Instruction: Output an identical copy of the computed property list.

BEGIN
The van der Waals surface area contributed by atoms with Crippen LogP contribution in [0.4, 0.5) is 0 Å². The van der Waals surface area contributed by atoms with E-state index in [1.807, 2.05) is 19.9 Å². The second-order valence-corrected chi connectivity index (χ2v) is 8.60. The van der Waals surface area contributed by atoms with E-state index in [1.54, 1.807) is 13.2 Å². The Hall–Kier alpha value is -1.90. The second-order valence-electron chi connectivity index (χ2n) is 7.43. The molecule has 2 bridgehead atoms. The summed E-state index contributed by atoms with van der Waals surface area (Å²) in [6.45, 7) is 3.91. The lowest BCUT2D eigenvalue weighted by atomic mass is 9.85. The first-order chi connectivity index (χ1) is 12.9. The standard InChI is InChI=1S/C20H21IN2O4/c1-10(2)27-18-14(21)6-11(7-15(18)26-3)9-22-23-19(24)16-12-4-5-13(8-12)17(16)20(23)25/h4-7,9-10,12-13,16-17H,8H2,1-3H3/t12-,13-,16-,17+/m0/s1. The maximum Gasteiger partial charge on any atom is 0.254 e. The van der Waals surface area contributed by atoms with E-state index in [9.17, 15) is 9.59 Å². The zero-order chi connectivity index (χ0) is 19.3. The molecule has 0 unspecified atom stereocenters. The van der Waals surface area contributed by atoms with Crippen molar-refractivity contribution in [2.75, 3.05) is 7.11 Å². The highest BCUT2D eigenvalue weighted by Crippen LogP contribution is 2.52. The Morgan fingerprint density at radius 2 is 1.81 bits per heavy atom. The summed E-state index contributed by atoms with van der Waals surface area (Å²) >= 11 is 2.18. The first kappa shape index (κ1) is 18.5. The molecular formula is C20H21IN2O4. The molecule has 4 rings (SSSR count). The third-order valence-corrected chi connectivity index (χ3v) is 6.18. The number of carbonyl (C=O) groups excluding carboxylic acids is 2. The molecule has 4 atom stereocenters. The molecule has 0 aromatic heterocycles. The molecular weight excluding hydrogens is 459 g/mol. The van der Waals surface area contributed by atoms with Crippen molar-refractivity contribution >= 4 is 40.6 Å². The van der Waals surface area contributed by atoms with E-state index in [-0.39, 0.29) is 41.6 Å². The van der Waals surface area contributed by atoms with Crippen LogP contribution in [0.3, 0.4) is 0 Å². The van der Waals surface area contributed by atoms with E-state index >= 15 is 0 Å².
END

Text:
The van der Waals surface area contributed by atoms with Crippen LogP contribution in [0.4, 0.5) is 0 Å². The van der Waals surface area contributed by atoms with E-state index in [1.807, 2.05) is 19.9 Å². The second-order valence-corrected chi connectivity index (χ2v) is 8.60. The van der Waals surface area contributed by atoms with E-state index in [1.54, 1.807) is 13.2 Å². The Hall–Kier alpha value is -1.90. The second-order valence-electron chi connectivity index (χ2n) is 7.43. The molecule has 2 bridgehead atoms. The summed E-state index contributed by atoms with van der Waals surface area (Å²) in [6.45, 7) is 3.91. The lowest BCUT2D eigenvalue weighted by atomic mass is 9.85. The first-order chi connectivity index (χ1) is 12.9. The standard InChI is InChI=1S/C20H21IN2O4/c1-10(2)27-18-14(21)6-11(7-15(18)26-3)9-22-23-19(24)16-12-4-5-13(8-12)17(16)20(23)25/h4-7,9-10,12-13,16-17H,8H2,1-3H3/t12-,13-,16-,17+/m0/s1. The maximum Gasteiger partial charge on any atom is 0.254 e. The van der Waals surface area contributed by atoms with E-state index in [9.17, 15) is 9.59 Å². The zero-order chi connectivity index (χ0) is 19.3. The molecule has 0 unspecified atom stereocenters. The van der Waals surface area contributed by atoms with Crippen molar-refractivity contribution in [2.75, 3.05) is 7.11 Å². The highest BCUT2D eigenvalue weighted by Crippen LogP contribution is 2.52. The Morgan fingerprint density at radius 2 is 1.81 bits per heavy atom. The summed E-state index contributed by atoms with van der Waals surface area (Å²) >= 11 is 2.18. The first kappa shape index (κ1) is 18.5. The molecular formula is C20H21IN2O4. The molecule has 4 rings (SSSR count). The third-order valence-corrected chi connectivity index (χ3v) is 6.18. The number of carbonyl (C=O) groups excluding carboxylic acids is 2. The molecule has 4 atom stereocenters. The molecule has 0 aromatic heterocycles. The molecular weight excluding hydrogens is 459 g/mol. The van der Waals surface area contributed by atoms with Crippen molar-refractivity contribution >= 4 is 40.6 Å². The van der Waals surface area contributed by atoms with E-state index in [-0.39, 0.29) is 41.6 Å². The van der Waals surface area contributed by atoms with Crippen LogP contribution in [0.3, 0.4) is 0 Å². The van der Waals surface area contributed by atoms with E-state index >= 15 is 0 Å².